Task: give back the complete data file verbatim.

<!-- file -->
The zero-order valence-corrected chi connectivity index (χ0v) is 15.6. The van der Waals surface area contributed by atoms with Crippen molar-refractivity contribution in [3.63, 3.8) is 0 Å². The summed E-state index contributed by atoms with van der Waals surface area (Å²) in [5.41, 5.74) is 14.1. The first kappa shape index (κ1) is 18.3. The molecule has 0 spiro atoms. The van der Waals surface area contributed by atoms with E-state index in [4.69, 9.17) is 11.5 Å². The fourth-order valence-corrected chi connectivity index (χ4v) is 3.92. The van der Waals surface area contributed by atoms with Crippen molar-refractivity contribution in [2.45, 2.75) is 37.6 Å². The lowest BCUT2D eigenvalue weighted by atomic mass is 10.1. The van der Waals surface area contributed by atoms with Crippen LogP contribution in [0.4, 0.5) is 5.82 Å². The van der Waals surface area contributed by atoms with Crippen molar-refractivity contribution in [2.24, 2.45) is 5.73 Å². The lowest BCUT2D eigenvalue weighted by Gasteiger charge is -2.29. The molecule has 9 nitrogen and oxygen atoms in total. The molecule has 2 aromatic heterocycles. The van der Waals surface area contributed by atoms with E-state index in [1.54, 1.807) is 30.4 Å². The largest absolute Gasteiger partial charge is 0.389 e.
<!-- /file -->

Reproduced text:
The zero-order valence-corrected chi connectivity index (χ0v) is 15.6. The van der Waals surface area contributed by atoms with Crippen molar-refractivity contribution in [3.63, 3.8) is 0 Å². The summed E-state index contributed by atoms with van der Waals surface area (Å²) in [5.41, 5.74) is 14.1. The first kappa shape index (κ1) is 18.3. The molecule has 0 spiro atoms. The van der Waals surface area contributed by atoms with E-state index in [4.69, 9.17) is 11.5 Å². The fourth-order valence-corrected chi connectivity index (χ4v) is 3.92. The van der Waals surface area contributed by atoms with Crippen molar-refractivity contribution in [2.45, 2.75) is 37.6 Å². The lowest BCUT2D eigenvalue weighted by atomic mass is 10.1. The van der Waals surface area contributed by atoms with Crippen LogP contribution in [0.4, 0.5) is 5.82 Å². The van der Waals surface area contributed by atoms with Crippen molar-refractivity contribution in [2.24, 2.45) is 5.73 Å². The lowest BCUT2D eigenvalue weighted by Gasteiger charge is -2.29. The molecule has 9 nitrogen and oxygen atoms in total. The molecule has 2 aromatic heterocycles. The van der Waals surface area contributed by atoms with E-state index in [1.54, 1.807) is 30.4 Å². The largest absolute Gasteiger partial charge is 0.389 e.